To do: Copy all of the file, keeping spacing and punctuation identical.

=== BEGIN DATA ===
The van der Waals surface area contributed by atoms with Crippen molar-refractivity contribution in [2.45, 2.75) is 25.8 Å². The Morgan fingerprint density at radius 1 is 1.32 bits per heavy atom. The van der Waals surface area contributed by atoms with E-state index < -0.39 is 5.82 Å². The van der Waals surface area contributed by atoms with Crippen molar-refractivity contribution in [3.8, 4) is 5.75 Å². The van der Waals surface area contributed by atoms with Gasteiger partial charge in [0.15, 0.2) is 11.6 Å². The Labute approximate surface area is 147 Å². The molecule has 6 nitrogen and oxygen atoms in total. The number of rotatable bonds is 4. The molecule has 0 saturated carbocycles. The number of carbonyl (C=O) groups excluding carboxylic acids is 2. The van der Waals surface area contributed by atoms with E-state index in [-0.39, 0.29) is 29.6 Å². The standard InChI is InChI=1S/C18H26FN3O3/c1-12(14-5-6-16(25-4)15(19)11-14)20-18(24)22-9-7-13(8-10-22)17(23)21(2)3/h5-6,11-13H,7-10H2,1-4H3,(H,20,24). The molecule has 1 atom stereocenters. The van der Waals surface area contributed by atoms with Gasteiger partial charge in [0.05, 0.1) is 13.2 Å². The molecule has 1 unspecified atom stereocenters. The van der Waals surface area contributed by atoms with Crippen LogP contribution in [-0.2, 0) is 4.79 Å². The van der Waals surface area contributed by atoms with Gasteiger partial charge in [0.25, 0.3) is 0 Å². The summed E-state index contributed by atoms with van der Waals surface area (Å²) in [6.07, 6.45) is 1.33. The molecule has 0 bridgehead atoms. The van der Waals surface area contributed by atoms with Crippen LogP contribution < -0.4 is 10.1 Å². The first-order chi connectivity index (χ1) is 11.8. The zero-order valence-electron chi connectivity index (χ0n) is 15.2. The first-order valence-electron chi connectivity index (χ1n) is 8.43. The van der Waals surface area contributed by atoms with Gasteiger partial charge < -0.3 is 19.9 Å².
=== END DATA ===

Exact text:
The van der Waals surface area contributed by atoms with Crippen molar-refractivity contribution in [2.45, 2.75) is 25.8 Å². The Morgan fingerprint density at radius 1 is 1.32 bits per heavy atom. The van der Waals surface area contributed by atoms with E-state index < -0.39 is 5.82 Å². The van der Waals surface area contributed by atoms with Crippen molar-refractivity contribution in [3.8, 4) is 5.75 Å². The van der Waals surface area contributed by atoms with Gasteiger partial charge in [0.15, 0.2) is 11.6 Å². The Labute approximate surface area is 147 Å². The molecule has 6 nitrogen and oxygen atoms in total. The number of rotatable bonds is 4. The molecule has 0 saturated carbocycles. The number of carbonyl (C=O) groups excluding carboxylic acids is 2. The van der Waals surface area contributed by atoms with E-state index in [-0.39, 0.29) is 29.6 Å². The standard InChI is InChI=1S/C18H26FN3O3/c1-12(14-5-6-16(25-4)15(19)11-14)20-18(24)22-9-7-13(8-10-22)17(23)21(2)3/h5-6,11-13H,7-10H2,1-4H3,(H,20,24). The molecule has 1 atom stereocenters. The van der Waals surface area contributed by atoms with Gasteiger partial charge in [0.05, 0.1) is 13.2 Å². The molecule has 1 unspecified atom stereocenters. The van der Waals surface area contributed by atoms with Crippen LogP contribution in [-0.2, 0) is 4.79 Å². The van der Waals surface area contributed by atoms with Gasteiger partial charge in [0.25, 0.3) is 0 Å². The summed E-state index contributed by atoms with van der Waals surface area (Å²) in [6.07, 6.45) is 1.33. The molecule has 0 bridgehead atoms. The van der Waals surface area contributed by atoms with Crippen LogP contribution < -0.4 is 10.1 Å². The first-order chi connectivity index (χ1) is 11.8. The zero-order valence-electron chi connectivity index (χ0n) is 15.2. The first-order valence-electron chi connectivity index (χ1n) is 8.43. The van der Waals surface area contributed by atoms with Gasteiger partial charge < -0.3 is 19.9 Å².